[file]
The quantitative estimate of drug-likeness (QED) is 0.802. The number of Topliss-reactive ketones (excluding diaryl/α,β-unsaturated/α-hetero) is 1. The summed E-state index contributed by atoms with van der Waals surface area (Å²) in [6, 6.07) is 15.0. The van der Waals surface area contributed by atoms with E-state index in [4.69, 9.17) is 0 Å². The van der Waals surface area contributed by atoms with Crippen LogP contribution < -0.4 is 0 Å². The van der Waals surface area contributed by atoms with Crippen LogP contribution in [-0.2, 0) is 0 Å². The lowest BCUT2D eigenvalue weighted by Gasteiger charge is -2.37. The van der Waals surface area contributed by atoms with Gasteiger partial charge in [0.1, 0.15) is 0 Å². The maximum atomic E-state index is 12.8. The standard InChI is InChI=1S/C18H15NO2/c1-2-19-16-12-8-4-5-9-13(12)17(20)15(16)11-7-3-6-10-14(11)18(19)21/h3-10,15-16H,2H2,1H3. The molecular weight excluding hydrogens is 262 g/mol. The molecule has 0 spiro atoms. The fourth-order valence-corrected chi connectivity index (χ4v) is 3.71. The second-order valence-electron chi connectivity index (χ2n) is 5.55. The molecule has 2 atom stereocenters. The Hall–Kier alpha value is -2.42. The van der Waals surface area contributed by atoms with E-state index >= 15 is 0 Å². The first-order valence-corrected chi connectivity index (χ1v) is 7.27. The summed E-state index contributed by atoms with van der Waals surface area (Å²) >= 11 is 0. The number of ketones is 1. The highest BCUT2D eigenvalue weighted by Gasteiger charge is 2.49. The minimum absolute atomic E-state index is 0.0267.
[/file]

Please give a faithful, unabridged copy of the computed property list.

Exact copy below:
The quantitative estimate of drug-likeness (QED) is 0.802. The number of Topliss-reactive ketones (excluding diaryl/α,β-unsaturated/α-hetero) is 1. The summed E-state index contributed by atoms with van der Waals surface area (Å²) in [6, 6.07) is 15.0. The van der Waals surface area contributed by atoms with E-state index in [4.69, 9.17) is 0 Å². The van der Waals surface area contributed by atoms with Crippen LogP contribution < -0.4 is 0 Å². The van der Waals surface area contributed by atoms with Crippen LogP contribution in [-0.2, 0) is 0 Å². The lowest BCUT2D eigenvalue weighted by Gasteiger charge is -2.37. The van der Waals surface area contributed by atoms with Gasteiger partial charge in [0.1, 0.15) is 0 Å². The maximum atomic E-state index is 12.8. The standard InChI is InChI=1S/C18H15NO2/c1-2-19-16-12-8-4-5-9-13(12)17(20)15(16)11-7-3-6-10-14(11)18(19)21/h3-10,15-16H,2H2,1H3. The molecular weight excluding hydrogens is 262 g/mol. The molecule has 0 spiro atoms. The fourth-order valence-corrected chi connectivity index (χ4v) is 3.71. The second-order valence-electron chi connectivity index (χ2n) is 5.55. The molecule has 2 atom stereocenters. The Hall–Kier alpha value is -2.42. The van der Waals surface area contributed by atoms with E-state index >= 15 is 0 Å². The first-order valence-corrected chi connectivity index (χ1v) is 7.27. The summed E-state index contributed by atoms with van der Waals surface area (Å²) >= 11 is 0. The number of ketones is 1. The highest BCUT2D eigenvalue weighted by Gasteiger charge is 2.49. The minimum absolute atomic E-state index is 0.0267.